The death toll in the massive blast that shook Beirut has reached 73, the Lebanese national broadcaster TeleLiban reported citing Health Minister Hamad Hassan.
The minister said earlier today that at least 2,750 had been injured in the explosion.
The US Embassy in Beirut is urging those in the area of the explosion to “stay indoors and wear masks if available” due to reports of toxic gases released from the blast.
An embassy security alert went out following the explosion.
“There are reports of toxic gases released in the explosion so all in the area should stay indoors and wear masks if available,” the embassy warned.
The embassy also urged US citizens in the affected areas to “contact their loved ones directly and/or update their status on social media.”
Israel is offering humanitarian medical assistance to Lebanon following the massive blast in Beirut Tuesday afternoon, even though the two countries have no diplomatic relations.
“Under the direction of Minister of Defense, Benny Gantz, and Minister of Foreign Affairs, Gabi Ashkenazi, Israel approached Lebanon through international defense and diplomatic channels to offer the Lebanese government medical humanitarian aid,” a statement read.
Following the announcement, Israel’s President Reuven Rivlin tweeted, “We share the pain of the Lebanese people and sincerely reach out to offer our aid at this difficult time.”
Lebanon is one of a small number of countries Israel regards as an enemy state, and there have been no diplomatic relations since a ceasefire signed between the two countries in 1949.
As recently as last week, Prime Minister Benjamin Netanyahu was warning that Lebanon, along with Hezbollah, bore “full responsibility” for what the Israeli army described as an infiltration by a Hezbollah cell into Israeli territory.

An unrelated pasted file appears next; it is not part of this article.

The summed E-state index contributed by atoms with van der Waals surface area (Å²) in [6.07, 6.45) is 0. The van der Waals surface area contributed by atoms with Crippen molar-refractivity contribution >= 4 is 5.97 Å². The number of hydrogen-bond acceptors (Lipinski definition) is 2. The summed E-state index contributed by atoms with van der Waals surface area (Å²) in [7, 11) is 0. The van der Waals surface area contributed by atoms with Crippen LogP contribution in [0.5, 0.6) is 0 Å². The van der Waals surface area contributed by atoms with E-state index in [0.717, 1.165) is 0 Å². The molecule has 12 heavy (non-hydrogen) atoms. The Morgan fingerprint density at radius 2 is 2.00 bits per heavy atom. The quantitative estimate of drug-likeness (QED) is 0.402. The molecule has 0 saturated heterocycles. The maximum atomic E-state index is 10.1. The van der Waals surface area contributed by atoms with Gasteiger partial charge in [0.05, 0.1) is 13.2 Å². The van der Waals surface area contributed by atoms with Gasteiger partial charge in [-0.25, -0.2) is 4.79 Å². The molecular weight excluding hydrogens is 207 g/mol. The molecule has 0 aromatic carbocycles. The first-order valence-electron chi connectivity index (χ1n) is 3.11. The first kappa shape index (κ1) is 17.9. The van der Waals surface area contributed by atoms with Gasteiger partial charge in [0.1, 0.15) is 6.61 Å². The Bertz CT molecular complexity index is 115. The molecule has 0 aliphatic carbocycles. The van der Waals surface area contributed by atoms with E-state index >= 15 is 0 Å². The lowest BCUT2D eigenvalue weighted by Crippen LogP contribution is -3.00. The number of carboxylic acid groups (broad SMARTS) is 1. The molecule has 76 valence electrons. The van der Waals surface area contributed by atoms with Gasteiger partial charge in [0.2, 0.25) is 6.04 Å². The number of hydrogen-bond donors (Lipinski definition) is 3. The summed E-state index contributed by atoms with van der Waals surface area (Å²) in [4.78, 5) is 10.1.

The aid agency Save the Children warned of children unaccounted for after a deadly explosion in Beirut that “wiped out entire streets,” according to a statement from the organization.
“We are shocked and devastated by the explosion today. The death toll may not be known for several days but what we do know is that in a disaster like this, children may be hurt, shocked, and separated from their parents,” said Jad Sakr, the organization’s director in Lebanon.
“It is vital that children and their families get access to the services they urgently need, including medical care and physical and emotional protection,” Sakr added.
The organization also reported that hospitals are “completely overwhelmed” and “unable to treat further casualties as hundreds of beds immediately filled up following the blast.” The agency described the explosion “as the biggest explosion in Lebanon’s recent history.”
“The incident could not have occurred at a worse time and has hit communities who were already suffering from the impact of the COVID-19 crisis and the economic deterioration. Beirut’s main port, now completely damaged, is vital for much of the food, grains, and fuel that Lebanon imports, and families will immediately feel the shortage in basic needs as a result of this tragedy,” Sakr said.
Save the Children’s offices in Beirut were also badly damaged by the explosion.
Photos taken from inside the Grand Serail, the government palace and the headquarters of Lebanon’s prime minister, showed some damage inside the building.
The building is about 1 mile (1.6 kilometers) from the site of the explosion.
The blast also dealt considerable damage to the Baabda Palace, the official residence of the Lebanese president, according to Lebanese state media.